M Corp has been awarded the Legacy Systems Testing (LST) contract at the Employment Development Department. M Corp staff will augment EDD’s IT Branch workforce to concurrently test a number of high priority Unemployment Insurance (UI) and Disability Insurance (DI), projects. M Corp will have over 20 testing professionals on-site at EDD including a test manager, automated test engineers, performance engineers, lead testers and testers. M Corp will provide testing services for the Single Client Data Base (SCDB) and Alternative Base Period (ABP) projects. Our objective for the Legacy Systems Project is to validate that the data in the converted system is the same as the data in the legacy system after performing the same function in both environments and to validate reasonable levels of system performance.

M Corp’s Nashville Journey: 2014 NASCIO Conference

In addition to taking place in a fabulously fun city, this year’s National Association of State CIO’s (NASCIO) conference in Nashville was a terrific opportunity to hear first hand thoughts about what is and what isn’t working in State IT. Additionally, NASCIO released its annual report, Charting the Course – Leading Collaboration During Uncertain Times. The survey, now in its fourth year, strives to understand state CIO priorities, concerns and interests. It’s a great way to start the dialogue about what’s important in state government from an IT perspective. Large IT Project failures are under more scrutiny than ever, so it is not surprising that one section of the survey sought to understand how states are managing their portfolio of critical projects. There’s a large degree of variability across the states as to what constitutes a critical project, with most focusing on cost as the primary metric. States indicated that the effectiveness of governance and project management drive critical project success, yet project tracking itself focuses more on symptomatic metrics such as schedule variance, budget variance and overall perception of risk. While some rating systems evaluate the achievement of business objectives, states acknowledge that this can be a moving target and can be somewhat subjective, focused more on stakeholder acceptance than originally defined criteria. First and foremost, this suggests a disconnect between what really drives success and what gets measured. What is more interesting is something, stated indirectly, that is entirely consistent with M Corp’s point of view: The single best way to increase the probability of a successful IT project is to reduce the number of unknowns. These unknowns include everything from organizational alignment, resource capacity, department capability, level of understanding of business operations, rules and requirements, and data quality and completeness. All of these factors, and several more, determine the success of a project and optimizing each by understanding and addressing weaknesses prior to a project’s start is critical. M Corp’s solutions, including our Readiness Measurement, Business Rules Mining Framework, Data Quality and Conversion Framework, and Analytics Roadmap all focus on exposing information so that it can be used for successful planning and management. The survey presents this a bit differently, focusing on the indicators of complete knowledge instead of the knowledge itself. For example, CIOs who were surveyed identified the four factors having the greatest impact on critical project success are: effective sponsorship; effective project management; effective vendor and contract oversight; and effective procurement. The quality of each of these factors is both influenced by and influences the quality of information in use by the project. The more complete the information, the more able the stakeholders are able to manage the projects issues and risks. This drives success. Further, when asked for advice about how to make projects successful, respondents stated that having a single body focused on portfolio management from project selection to scheduling to evaluation to post-production value assessment – supports project success. This is because such a group has an enterprise view across the programs, with greater insight into capability, resource sufficiency, potential conflicting projects and organizational impact. M Corp’s mission is to eliminate dysfunction. A great deal of dysfunction comes from a lack of information, as this lack results in swirl, delays and the ultimate need for rework and resultant schedule protraction. Budget insufficiency, a decline in stakeholder confidence, and ultimately, a reduction in the scope required to declare success soon follow – and, before you know it, another critical project has delivered far less than its intended value. It has failed. We look forward to supporting states as they further evolve their thinking about project success; we look forward to closing the information gaps and eliminating dysfunction through our services.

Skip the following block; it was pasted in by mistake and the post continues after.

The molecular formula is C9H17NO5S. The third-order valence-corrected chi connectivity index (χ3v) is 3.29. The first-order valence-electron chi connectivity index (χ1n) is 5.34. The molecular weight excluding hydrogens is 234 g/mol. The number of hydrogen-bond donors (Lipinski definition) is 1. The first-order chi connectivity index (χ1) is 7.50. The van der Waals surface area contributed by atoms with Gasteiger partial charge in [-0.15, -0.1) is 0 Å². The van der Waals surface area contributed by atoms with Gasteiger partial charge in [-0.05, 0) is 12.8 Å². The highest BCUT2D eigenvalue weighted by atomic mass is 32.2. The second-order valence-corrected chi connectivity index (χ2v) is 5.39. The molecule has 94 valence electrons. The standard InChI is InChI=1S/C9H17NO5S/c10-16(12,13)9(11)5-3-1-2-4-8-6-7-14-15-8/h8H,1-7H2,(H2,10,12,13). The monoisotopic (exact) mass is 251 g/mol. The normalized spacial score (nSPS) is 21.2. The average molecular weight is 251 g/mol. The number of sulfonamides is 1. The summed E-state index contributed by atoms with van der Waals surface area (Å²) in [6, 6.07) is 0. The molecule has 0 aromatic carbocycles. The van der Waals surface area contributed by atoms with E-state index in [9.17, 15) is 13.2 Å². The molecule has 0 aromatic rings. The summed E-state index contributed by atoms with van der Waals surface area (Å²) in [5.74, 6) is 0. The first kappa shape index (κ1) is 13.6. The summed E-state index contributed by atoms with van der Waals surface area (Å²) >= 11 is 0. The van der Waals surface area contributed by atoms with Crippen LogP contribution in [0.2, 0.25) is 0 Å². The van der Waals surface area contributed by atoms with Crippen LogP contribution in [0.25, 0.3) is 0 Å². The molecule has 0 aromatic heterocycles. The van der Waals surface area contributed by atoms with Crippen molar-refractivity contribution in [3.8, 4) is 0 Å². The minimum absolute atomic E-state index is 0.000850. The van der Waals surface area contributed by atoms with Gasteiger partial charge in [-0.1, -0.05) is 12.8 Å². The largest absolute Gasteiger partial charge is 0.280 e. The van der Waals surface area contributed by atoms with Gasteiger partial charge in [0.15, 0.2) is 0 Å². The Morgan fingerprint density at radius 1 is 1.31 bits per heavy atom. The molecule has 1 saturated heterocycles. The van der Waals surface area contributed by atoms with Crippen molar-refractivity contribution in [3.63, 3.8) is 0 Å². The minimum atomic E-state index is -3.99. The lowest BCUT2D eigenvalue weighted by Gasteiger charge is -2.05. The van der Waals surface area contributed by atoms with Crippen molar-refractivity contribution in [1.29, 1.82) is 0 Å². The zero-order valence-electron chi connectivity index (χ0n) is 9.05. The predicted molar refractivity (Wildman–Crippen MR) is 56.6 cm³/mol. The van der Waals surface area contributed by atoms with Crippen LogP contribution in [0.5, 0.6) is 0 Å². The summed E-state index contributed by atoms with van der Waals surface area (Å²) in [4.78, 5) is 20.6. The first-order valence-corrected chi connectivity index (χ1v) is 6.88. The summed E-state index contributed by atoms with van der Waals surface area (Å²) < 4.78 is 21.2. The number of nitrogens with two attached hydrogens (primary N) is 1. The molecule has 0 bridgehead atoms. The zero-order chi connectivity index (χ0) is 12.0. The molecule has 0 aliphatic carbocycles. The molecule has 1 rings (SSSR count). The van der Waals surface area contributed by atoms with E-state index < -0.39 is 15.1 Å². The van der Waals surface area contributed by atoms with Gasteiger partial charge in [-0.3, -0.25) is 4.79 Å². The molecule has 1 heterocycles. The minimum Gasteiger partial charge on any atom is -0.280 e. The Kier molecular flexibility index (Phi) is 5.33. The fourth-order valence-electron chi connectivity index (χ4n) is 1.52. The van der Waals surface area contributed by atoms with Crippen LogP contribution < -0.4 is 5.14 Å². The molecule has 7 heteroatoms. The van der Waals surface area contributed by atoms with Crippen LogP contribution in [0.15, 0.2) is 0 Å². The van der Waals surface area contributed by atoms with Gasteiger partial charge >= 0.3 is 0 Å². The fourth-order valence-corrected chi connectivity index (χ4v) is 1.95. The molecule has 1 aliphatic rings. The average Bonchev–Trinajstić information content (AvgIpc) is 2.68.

M Corp Makes Inc. 5000 List for 2012